Huon of Bordeaux is a French epic poem or chanson de geste, written in the first quarter of the thirteenth century. As the term chanson de geste indicates, this type of composition is intended to be chanted, most likely to a simple melody played on a zither or lutelike instrument, called the vielle. The poem is composed in assonanced decasyllabic verse arranged in stanzas of irregular length. Each stanza is separated from the next by a short pause that lends itself to a brief musical interlude, which in turn provides the storyteller with an opportunity to recall and organize the next stanza. The term chanson de geste further points out that the song’s subject matter relates to geste, that is, to exploits and deeds.
Huon of Bordeaux is an original and successful composition of approximately 10,553 verses. Despite its considerable size, the unknown author succeeds in steadily advancing the complex plot while maintaining a cohesiveness that is crucial to an audience’s understanding of a text this long. Although the author respects the conventions of the epic genre in plot and setting, he also introduces elements borrowed from other literary traditions, in particular the Arthurian romance. Huon of Bordeaux is undeniably a chanson de geste, but it also has definite characteristics of the verse romance. This form of experimentation within a literary genre has been the focus of...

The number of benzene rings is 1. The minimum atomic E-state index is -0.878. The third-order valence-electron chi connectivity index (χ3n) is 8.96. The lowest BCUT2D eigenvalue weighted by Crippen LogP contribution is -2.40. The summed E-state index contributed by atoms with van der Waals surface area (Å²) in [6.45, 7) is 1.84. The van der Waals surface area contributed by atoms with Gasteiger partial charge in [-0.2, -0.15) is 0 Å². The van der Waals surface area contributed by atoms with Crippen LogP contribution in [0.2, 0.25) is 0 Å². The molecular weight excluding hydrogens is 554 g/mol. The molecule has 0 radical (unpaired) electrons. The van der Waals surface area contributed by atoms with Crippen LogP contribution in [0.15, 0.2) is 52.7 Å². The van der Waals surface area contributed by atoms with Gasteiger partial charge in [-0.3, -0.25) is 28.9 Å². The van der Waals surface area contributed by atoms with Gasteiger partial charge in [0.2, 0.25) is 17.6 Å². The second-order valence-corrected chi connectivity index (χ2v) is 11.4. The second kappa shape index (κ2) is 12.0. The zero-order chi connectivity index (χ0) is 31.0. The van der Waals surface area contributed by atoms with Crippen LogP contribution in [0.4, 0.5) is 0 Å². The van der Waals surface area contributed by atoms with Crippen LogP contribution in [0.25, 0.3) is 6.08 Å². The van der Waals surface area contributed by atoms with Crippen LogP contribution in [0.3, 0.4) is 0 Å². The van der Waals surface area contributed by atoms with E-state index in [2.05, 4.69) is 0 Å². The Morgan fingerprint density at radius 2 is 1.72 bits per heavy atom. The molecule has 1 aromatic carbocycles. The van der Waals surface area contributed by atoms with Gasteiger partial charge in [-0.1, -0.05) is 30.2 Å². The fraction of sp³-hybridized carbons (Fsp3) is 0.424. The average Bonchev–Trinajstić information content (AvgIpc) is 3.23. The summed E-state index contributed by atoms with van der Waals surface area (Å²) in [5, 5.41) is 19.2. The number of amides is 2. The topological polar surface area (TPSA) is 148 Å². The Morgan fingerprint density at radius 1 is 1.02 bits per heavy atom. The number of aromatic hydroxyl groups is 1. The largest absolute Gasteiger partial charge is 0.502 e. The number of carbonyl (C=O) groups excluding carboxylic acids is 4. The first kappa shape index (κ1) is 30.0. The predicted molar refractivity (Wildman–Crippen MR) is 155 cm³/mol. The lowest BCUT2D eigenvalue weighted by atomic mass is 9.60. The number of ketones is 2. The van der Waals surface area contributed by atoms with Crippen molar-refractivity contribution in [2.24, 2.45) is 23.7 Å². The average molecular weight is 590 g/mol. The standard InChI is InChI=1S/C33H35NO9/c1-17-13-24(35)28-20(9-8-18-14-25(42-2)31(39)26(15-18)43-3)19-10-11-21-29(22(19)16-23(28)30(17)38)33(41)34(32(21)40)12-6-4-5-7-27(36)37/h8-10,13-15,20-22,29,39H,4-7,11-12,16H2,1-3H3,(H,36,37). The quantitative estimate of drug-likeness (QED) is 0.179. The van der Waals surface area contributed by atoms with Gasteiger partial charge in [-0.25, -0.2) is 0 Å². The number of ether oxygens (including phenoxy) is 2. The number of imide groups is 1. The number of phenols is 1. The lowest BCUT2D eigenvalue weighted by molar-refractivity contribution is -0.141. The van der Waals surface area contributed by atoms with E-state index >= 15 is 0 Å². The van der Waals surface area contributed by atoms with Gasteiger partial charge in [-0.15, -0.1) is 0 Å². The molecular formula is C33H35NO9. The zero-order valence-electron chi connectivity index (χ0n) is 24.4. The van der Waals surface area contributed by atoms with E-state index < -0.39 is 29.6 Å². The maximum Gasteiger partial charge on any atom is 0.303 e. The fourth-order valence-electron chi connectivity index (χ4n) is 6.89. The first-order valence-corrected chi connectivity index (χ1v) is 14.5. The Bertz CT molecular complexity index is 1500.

(The entire section is 497 words.)
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